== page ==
-Using your cutting tool, gently cut around the outline, deep enough to cut through the rind, but avoid cutting into the flesh of the fruit.
-Gently lift out the center of the cervical model to expose the fruit beneath.
-Shave off the edge of the cervix to create the desired effacement.
-Record the cervical dilation and effacement on the answer key.
-Insert the fruit into tube socks with the simulated cervix pointing up toward the neck of the sock (Figure 4).
-Roll the neck of the sock down to simulate the vaginal vault, making certain the fruit is not visible. A “vaginal vault” of 7.5 to 10 cm (3-4 inches) will suffice.
-Label each model according to the answer key (Figure 5).
-Untape the felt pen from the compass.
-Return the pencil tip to the compass for storage.
-Safely clean and store your knife and compass.
-Discard the fruit.
-Wash the socks.
-Store clean socks in a shoebox or other appropriate storage container along with the compass, the knife, the template, and a master copy of the recording sheet.
Set out your models on a clean surface or surfaces. Supply learners with gloves and lubricant. Give each learner a recording sheet (Table 1). Every learner does a “vaginal exam” on each model and records their findings (Figure 6). When all learners have completed their score sheet, the answers are revealed. Learners with recorded findings most closely matching the correct answers “win” a prize. A discussion/debriefing completes the exercise.
This method of simulating cervical dilation and effacement provided a reasonably accurate model that gave students the opportunity to practice tactile skills, which are not routinely available to pre-licensure nursing students. The model was used both as a stand-alone simulation experience and as a “vignette” in a multi-station simulation activity. In all cases where the authors utilized the model, it generated valuable discussion that added richness to the debriefing.
The authors noted two limitations to this model. First, the thickness of the citrus fruit rind is not the actual length of a woman’s cervical canal. For example, the cervix at 0% effacement is 2 cm in length. Similarly, the cervix at 50% effacement measures approximately 1 cm in length. Since the typical grapefruit rind is approximately 1 cm in length, students must be informed that the citrus fruit examination model allows them to palpate a relative effacement of the cervix. Second, the model did not provide a method to simulate the station or the presentation of the fetus, which are key components in a complete vaginal examination and assessment of labor progression.
While the authors have described a cost-effective method of demonstrating relative cervical dilation and effacement, a systematic comparison of the citrus fruit model to commercially available cervical task trainers provides opportunities for future research.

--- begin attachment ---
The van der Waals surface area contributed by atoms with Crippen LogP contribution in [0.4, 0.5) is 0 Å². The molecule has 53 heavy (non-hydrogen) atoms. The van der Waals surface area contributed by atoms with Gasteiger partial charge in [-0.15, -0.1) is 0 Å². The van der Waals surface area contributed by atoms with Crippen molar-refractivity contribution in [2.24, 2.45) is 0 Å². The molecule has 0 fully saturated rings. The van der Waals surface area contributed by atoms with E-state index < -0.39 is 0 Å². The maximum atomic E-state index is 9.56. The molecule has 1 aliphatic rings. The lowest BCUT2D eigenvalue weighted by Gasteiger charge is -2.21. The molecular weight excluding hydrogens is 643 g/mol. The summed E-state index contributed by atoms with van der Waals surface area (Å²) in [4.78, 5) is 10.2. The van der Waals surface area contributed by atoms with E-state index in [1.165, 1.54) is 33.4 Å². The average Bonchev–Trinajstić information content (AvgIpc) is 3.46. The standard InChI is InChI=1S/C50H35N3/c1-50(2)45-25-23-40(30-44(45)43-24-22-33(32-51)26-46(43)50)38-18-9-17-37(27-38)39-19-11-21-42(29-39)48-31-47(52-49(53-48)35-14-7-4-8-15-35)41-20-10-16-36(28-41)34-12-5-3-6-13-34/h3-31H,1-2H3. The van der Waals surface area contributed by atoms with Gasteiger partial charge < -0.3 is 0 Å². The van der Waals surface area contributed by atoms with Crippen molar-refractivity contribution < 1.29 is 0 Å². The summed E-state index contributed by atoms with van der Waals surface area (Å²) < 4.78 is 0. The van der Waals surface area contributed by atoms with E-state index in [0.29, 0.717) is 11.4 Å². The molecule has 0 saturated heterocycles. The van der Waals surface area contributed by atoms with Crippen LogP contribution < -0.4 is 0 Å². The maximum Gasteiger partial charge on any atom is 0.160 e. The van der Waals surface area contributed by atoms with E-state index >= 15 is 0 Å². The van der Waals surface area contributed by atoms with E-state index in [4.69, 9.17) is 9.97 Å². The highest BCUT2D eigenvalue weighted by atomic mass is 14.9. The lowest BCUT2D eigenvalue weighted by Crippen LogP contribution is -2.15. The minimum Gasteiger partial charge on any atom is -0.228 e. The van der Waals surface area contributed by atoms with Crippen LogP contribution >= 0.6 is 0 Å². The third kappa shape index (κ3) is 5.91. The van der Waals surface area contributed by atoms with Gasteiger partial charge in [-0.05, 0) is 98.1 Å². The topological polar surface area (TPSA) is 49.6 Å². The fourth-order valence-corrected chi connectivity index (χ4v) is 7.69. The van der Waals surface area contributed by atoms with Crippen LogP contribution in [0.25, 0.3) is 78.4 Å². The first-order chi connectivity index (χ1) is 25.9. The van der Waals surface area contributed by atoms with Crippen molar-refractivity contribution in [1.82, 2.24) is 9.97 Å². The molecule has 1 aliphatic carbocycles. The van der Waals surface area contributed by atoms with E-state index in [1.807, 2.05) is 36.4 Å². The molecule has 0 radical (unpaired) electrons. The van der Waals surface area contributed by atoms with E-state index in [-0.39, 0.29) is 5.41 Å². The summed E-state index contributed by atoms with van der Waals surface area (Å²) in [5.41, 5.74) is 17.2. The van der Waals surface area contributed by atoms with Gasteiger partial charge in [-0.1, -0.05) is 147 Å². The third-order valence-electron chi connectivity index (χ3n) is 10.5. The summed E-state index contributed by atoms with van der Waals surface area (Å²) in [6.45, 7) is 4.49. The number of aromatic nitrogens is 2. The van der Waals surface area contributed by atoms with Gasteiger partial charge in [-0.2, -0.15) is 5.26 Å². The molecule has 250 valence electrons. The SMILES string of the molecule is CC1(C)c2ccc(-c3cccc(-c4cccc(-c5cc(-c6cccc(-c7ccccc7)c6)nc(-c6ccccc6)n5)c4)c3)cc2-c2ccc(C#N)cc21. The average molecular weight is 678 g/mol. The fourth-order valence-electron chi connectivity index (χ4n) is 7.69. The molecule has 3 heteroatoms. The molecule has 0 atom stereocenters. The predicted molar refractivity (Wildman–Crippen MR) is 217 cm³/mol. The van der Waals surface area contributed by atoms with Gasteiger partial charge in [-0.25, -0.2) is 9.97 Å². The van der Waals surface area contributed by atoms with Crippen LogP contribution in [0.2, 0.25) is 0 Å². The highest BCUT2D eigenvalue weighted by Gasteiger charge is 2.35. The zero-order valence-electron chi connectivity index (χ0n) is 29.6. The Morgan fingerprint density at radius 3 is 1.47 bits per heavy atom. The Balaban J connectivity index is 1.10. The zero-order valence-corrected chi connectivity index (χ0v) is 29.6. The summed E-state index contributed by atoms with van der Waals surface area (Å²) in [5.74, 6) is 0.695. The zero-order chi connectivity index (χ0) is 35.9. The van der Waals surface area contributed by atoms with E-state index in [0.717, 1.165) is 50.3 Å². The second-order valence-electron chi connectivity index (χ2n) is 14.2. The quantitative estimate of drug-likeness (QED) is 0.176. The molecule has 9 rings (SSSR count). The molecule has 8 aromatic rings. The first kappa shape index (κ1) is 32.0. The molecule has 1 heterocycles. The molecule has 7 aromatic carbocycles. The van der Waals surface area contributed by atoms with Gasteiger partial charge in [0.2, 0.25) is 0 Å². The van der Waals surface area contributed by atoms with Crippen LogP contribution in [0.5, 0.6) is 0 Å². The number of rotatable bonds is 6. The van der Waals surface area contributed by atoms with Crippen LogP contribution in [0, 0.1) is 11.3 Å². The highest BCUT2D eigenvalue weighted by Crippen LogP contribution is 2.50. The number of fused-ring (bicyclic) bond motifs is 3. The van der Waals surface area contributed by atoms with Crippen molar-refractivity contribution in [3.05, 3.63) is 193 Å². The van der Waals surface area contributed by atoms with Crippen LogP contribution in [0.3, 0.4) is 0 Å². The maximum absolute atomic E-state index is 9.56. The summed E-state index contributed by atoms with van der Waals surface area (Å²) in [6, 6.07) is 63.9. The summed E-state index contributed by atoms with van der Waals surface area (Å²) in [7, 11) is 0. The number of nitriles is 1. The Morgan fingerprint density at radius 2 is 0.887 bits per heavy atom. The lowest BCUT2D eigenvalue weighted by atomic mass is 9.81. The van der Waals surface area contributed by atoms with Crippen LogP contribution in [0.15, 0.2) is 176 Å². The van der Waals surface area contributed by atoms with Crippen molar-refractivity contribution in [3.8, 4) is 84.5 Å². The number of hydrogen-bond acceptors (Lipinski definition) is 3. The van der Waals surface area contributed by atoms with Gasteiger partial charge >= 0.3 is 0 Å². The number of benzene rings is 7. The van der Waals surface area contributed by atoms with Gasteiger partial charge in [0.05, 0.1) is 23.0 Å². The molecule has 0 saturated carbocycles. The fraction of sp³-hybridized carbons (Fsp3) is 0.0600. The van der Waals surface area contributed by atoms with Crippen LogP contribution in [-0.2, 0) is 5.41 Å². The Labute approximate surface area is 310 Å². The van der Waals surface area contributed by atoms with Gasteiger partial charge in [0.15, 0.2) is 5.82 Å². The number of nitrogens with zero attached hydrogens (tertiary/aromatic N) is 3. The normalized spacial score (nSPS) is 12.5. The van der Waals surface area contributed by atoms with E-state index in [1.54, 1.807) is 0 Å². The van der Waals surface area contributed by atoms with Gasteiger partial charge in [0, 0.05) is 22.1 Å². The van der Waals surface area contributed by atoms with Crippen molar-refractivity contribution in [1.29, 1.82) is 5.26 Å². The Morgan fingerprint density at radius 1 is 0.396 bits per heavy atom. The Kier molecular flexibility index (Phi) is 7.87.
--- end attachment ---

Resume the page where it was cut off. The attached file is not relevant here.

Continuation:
With few clinical sites allowing pre-licensure students to perform vaginal examinations during labor, most nursing students do not have an opportunity to practice the related tactile skills prior to obtaining their RN license. This simple, inexpensive simulation provides students with much needed practice building their manual assessment skills while performing the vaginal examination, but it also helps build their confidence as a practitioner in a safe and non-threatening environment.
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Vaginal Examination Simulation Using Citrus Fruit to Simulate Cervical Dilation and Effacement
Ethics Statement and Conflict of Interest Disclosures
Human subjects: All authors have confirmed that this study did not involve human participants or tissue. Animal subjects: All authors have confirmed that this study did not involve animal subjects or tissue. Conflicts of interest: In compliance with the ICMJE uniform disclosure form, all authors declare the following: Payment/services info: All authors have declared that no financial support was received from any organization for the submitted work. Financial relationships: All authors have declared that they have no financial relationships at present or within the previous three years with any organizations that might have an interest in the submitted work. Other relationships: All authors have declared that there are no other relationships or activities that could appear to have influenced the submitted work.
Cite this article as:
Shea K L, Rovera E J. (September 01, 2015) Vaginal Examination Simulation Using Citrus Fruit to Simulate Cervical Dilation and Effacement . Cureus 7(9): e314. doi:10.7759/cureus.314
Received by Cureus: July 29, 2015
Peer review began: July 30, 2015
Peer review concluded: August 10, 2015
Published: September 01, 2015
© Copyright 2015
Shea et al. This is an open access article distributed under the terms of the Creative Commons Attribution License CC-BY 3.0., which permits unrestricted use, distribution, and reproduction in any medium, provided the original author and source are credited.
This is an open access article distributed under the terms of the Creative Commons Attribution License, which permits unrestricted use, distribution, and reproduction in any medium, provided the original author and source are credited.